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Quotation of the Day…

is from page 121 of GMU Econ alum Howard Baetjer’s splendid 2017 book, Economics and Free Markets: An Introduction (link added):

In a world of endless possibilities but limited resources with which to try out these possibilities; in a world where many people have business ideas, but it’s not clear which of those ideas are good ones; in a world where no single person even knows how to make a pencil, much less predict what new products, processes, and technologies will best serve people’s needs a year or five years from now – in such a world, we need some means of sorting out the good ideas from the bad, for discovering which products and processes actually do serve us better than others.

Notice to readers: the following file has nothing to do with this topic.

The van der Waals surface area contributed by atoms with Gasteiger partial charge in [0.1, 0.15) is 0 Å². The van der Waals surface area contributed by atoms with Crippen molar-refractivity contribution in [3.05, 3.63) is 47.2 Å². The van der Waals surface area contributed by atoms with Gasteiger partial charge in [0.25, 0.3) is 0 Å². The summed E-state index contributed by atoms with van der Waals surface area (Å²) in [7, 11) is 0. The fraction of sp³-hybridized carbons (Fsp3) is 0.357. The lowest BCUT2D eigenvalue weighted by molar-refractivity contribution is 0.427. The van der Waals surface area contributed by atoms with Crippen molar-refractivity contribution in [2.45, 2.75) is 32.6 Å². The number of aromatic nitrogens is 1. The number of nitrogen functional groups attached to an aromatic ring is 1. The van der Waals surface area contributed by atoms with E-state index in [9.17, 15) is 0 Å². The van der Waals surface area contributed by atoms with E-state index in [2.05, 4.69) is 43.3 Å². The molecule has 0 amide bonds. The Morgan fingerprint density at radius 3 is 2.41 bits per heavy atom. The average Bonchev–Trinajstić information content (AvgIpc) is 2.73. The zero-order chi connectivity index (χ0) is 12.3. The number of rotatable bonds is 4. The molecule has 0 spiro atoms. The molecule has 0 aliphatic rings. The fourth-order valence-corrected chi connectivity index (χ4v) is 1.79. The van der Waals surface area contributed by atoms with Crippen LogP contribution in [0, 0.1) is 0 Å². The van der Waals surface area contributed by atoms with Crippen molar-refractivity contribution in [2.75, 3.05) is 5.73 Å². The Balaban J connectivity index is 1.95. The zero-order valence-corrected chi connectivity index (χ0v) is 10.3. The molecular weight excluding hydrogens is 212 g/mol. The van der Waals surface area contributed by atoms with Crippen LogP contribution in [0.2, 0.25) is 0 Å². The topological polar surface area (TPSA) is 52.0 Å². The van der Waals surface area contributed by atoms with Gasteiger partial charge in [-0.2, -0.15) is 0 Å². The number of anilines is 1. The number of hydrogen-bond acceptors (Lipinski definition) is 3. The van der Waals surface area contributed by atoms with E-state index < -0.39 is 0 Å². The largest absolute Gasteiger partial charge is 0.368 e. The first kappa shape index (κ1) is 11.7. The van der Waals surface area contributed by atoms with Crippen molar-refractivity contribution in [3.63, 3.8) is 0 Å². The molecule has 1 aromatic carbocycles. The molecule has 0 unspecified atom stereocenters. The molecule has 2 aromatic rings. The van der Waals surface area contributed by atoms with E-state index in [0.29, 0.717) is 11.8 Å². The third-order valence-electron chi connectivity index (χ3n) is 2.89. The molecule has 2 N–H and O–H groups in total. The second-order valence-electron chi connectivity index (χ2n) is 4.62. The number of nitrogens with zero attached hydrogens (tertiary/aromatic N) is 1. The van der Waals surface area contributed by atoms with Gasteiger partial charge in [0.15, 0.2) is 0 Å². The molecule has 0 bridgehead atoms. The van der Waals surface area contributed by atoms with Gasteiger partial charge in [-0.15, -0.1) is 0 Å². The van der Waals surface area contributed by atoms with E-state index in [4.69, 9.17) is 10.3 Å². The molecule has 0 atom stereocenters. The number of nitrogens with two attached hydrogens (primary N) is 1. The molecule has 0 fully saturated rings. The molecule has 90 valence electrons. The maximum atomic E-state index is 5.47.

We need free markets because they give us such a means of discovery: profit and loss.

DBx: Proponents of industrial policy arrogantly suppose that they, or government officials, can and will divine the correct answers to these questions if only given the power to obstruct ordinary people’s consumption and investment decisions. Details of this supposed process of divination are, of course, never revealed. We are simply to believe that industrial-policy mandarins can work miracles.

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